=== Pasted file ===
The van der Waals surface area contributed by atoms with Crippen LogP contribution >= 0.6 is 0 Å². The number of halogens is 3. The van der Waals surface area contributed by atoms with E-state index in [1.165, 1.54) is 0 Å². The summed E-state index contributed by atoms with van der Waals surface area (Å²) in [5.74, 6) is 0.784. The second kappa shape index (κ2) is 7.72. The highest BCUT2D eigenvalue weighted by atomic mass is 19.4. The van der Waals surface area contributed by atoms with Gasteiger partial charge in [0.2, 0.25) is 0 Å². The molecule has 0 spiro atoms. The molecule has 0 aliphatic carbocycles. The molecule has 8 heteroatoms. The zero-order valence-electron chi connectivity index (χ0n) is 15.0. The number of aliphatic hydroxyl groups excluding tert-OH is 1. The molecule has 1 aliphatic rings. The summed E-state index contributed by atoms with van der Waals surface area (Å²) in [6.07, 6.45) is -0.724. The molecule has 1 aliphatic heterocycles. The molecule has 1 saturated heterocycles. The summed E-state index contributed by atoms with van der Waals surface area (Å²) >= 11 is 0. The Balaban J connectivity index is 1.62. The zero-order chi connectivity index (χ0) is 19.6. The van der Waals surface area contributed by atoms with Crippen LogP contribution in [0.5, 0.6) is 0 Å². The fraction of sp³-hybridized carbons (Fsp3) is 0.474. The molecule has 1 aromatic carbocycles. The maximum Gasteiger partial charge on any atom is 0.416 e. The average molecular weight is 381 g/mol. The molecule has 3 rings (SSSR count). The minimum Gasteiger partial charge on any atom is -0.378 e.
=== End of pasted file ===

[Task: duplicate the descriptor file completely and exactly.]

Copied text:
The van der Waals surface area contributed by atoms with Crippen LogP contribution >= 0.6 is 0 Å². The number of halogens is 3. The van der Waals surface area contributed by atoms with E-state index in [1.165, 1.54) is 0 Å². The summed E-state index contributed by atoms with van der Waals surface area (Å²) in [5.74, 6) is 0.784. The second kappa shape index (κ2) is 7.72. The highest BCUT2D eigenvalue weighted by atomic mass is 19.4. The van der Waals surface area contributed by atoms with Gasteiger partial charge in [0.2, 0.25) is 0 Å². The molecule has 0 spiro atoms. The molecule has 0 aliphatic carbocycles. The molecule has 8 heteroatoms. The zero-order valence-electron chi connectivity index (χ0n) is 15.0. The number of aliphatic hydroxyl groups excluding tert-OH is 1. The molecule has 1 aliphatic rings. The summed E-state index contributed by atoms with van der Waals surface area (Å²) in [6.07, 6.45) is -0.724. The molecule has 1 aliphatic heterocycles. The molecule has 1 saturated heterocycles. The summed E-state index contributed by atoms with van der Waals surface area (Å²) >= 11 is 0. The Balaban J connectivity index is 1.62. The zero-order chi connectivity index (χ0) is 19.6. The van der Waals surface area contributed by atoms with Crippen LogP contribution in [0.5, 0.6) is 0 Å². The fraction of sp³-hybridized carbons (Fsp3) is 0.474. The molecule has 1 aromatic carbocycles. The maximum Gasteiger partial charge on any atom is 0.416 e. The average molecular weight is 381 g/mol. The molecule has 3 rings (SSSR count). The minimum Gasteiger partial charge on any atom is -0.378 e.